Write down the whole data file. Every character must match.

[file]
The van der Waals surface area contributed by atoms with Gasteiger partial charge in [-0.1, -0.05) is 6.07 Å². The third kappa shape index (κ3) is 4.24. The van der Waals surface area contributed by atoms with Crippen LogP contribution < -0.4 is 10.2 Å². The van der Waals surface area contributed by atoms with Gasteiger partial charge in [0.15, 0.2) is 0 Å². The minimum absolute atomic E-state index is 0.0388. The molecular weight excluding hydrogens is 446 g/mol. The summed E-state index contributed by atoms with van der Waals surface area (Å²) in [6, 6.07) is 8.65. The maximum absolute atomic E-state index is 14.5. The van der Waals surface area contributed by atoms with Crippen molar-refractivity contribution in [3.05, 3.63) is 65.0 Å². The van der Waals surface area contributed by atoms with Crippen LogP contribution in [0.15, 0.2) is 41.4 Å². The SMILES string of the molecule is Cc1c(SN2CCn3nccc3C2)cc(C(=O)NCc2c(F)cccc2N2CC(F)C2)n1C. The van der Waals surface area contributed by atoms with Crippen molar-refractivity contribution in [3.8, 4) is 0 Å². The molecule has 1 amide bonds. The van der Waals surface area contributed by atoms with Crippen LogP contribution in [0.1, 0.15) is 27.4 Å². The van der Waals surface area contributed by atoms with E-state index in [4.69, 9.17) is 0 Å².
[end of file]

The van der Waals surface area contributed by atoms with Gasteiger partial charge in [-0.1, -0.05) is 6.07 Å². The third kappa shape index (κ3) is 4.24. The van der Waals surface area contributed by atoms with Crippen LogP contribution < -0.4 is 10.2 Å². The van der Waals surface area contributed by atoms with Gasteiger partial charge in [0.15, 0.2) is 0 Å². The minimum absolute atomic E-state index is 0.0388. The molecular weight excluding hydrogens is 446 g/mol. The summed E-state index contributed by atoms with van der Waals surface area (Å²) in [6, 6.07) is 8.65. The maximum absolute atomic E-state index is 14.5. The van der Waals surface area contributed by atoms with Crippen molar-refractivity contribution in [3.05, 3.63) is 65.0 Å². The van der Waals surface area contributed by atoms with Crippen LogP contribution in [0.15, 0.2) is 41.4 Å². The SMILES string of the molecule is Cc1c(SN2CCn3nccc3C2)cc(C(=O)NCc2c(F)cccc2N2CC(F)C2)n1C. The van der Waals surface area contributed by atoms with Crippen molar-refractivity contribution in [3.8, 4) is 0 Å². The molecule has 1 amide bonds. The van der Waals surface area contributed by atoms with Crippen LogP contribution in [0.1, 0.15) is 27.4 Å². The van der Waals surface area contributed by atoms with E-state index in [4.69, 9.17) is 0 Å².